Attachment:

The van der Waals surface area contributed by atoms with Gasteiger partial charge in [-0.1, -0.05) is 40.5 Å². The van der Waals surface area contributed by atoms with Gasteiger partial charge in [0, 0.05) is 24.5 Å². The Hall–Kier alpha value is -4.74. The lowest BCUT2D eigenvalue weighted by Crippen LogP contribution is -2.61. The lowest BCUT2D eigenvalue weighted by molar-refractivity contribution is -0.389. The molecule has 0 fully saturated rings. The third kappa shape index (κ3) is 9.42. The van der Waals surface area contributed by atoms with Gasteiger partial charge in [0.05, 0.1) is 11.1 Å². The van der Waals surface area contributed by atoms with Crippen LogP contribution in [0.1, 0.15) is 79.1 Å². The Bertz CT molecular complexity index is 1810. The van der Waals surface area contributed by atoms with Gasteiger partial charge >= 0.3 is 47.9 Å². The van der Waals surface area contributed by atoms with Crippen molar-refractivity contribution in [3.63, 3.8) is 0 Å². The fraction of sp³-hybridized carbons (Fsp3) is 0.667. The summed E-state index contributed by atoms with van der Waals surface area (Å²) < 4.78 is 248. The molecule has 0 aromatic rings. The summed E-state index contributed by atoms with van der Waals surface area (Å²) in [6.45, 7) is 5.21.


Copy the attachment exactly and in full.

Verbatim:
The van der Waals surface area contributed by atoms with Gasteiger partial charge in [-0.1, -0.05) is 40.5 Å². The van der Waals surface area contributed by atoms with Gasteiger partial charge in [0, 0.05) is 24.5 Å². The Hall–Kier alpha value is -4.74. The lowest BCUT2D eigenvalue weighted by Crippen LogP contribution is -2.61. The lowest BCUT2D eigenvalue weighted by molar-refractivity contribution is -0.389. The molecule has 0 fully saturated rings. The third kappa shape index (κ3) is 9.42. The van der Waals surface area contributed by atoms with Gasteiger partial charge in [0.05, 0.1) is 11.1 Å². The van der Waals surface area contributed by atoms with Crippen LogP contribution in [0.1, 0.15) is 79.1 Å². The Bertz CT molecular complexity index is 1810. The van der Waals surface area contributed by atoms with Gasteiger partial charge >= 0.3 is 47.9 Å². The van der Waals surface area contributed by atoms with Crippen molar-refractivity contribution in [3.63, 3.8) is 0 Å². The fraction of sp³-hybridized carbons (Fsp3) is 0.667. The summed E-state index contributed by atoms with van der Waals surface area (Å²) < 4.78 is 248. The molecule has 0 aromatic rings. The summed E-state index contributed by atoms with van der Waals surface area (Å²) in [6.45, 7) is 5.21.